Room 237

Room 237 (Rodney Ascher, 2012)

An exploration of various interpretations of Stanley Kubrick's horror film, The Shining (1980).

Dedicated to the many possible meanings of Stanley Kubrick’s masterpiece The Shining, Room 237 is narrated by many fans, enthusiasts of the film and its director. At first, the most important fact about Room 237 is that it demonstrates how much people actually love and cherish this movie. Even I can’t hide my enthusiasm and cult towards The Shining. It is my favorite film from my favorite director of all time and each new viewing is an experience that is almost religious for the atheist that I am.

With this documentary I realized first that I am not the only one to vow such a cult to this movie, and that many people are interepreting films and analyzing so many elements that the movie itself gets forgotten. Sure, Kubrick was one heck of a wizard with his obsessive control over his films and perfectionism of every detail. When interpreting a movie, every theorie is as worth as the other. It is interesting to discover some of the most out of there and other more consensual visions of The Shining. It leads us to many things to think about : much like an artist less we know about the original meanings of its creator there is more to discover; it is impossible to have only one reading of a dense work of art; is the Calumet can there on purpose or not, is it true that Kubrick directed the landing on the moon, do we tend to give too much credit to Kubrick and his films and should watch them for their first level of reading.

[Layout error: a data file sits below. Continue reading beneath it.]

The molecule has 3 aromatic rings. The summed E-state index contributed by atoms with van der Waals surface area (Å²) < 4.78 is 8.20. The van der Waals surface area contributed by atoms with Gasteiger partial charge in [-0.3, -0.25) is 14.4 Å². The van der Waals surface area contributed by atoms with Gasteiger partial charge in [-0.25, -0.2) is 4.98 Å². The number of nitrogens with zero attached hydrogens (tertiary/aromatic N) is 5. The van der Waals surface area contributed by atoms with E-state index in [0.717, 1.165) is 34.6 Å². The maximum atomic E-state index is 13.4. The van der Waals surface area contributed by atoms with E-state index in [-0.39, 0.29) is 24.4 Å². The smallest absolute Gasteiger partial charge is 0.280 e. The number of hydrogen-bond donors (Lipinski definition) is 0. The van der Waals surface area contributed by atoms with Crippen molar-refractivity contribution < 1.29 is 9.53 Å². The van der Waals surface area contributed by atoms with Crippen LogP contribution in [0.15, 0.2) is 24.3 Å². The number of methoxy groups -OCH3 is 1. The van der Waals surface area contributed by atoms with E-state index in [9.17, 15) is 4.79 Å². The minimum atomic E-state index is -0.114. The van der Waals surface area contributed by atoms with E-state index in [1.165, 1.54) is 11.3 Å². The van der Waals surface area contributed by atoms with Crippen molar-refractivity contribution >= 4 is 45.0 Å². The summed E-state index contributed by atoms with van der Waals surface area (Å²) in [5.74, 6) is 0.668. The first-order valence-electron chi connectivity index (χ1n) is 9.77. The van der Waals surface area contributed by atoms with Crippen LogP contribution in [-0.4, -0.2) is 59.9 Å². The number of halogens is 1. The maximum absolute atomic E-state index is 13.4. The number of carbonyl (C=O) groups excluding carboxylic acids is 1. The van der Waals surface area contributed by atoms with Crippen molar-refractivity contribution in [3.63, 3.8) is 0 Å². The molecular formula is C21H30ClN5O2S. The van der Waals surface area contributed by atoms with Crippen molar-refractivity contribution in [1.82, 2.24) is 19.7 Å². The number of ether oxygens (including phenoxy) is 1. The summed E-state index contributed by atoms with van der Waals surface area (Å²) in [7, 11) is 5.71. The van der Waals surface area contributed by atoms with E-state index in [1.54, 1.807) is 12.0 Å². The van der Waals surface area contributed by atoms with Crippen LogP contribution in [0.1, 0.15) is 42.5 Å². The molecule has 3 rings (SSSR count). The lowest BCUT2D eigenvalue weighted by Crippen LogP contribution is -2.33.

Well, as aforementioned, every theory is as worth as the other and when a movie is celebratred by critics and the public it is recognized as worthy. But suppose that Citizen Kane was never revisited and completely forgotten maybe it wouldn’t be the masterpiece we know today just because it was at first hated and almost destroyed by the industry. Let’s think about this, for Kubrick’s The Shining its initial released was received with mixed reviews, except the fact that Kubrick was already established as a cult director, it could have been the death of the value of it. However, time and revisits, many revisits, led the film to be recognized as technically, esthetically, and thematically important in the history of films and in Kubrick’s filmography.

It is a playful documentary that has the merit to making its viewer wanting to watch again its subject. However, the exercice seems to loose its breath near its end and it probably would need a book to accompany this film essay. By the way, I would buy such a book.

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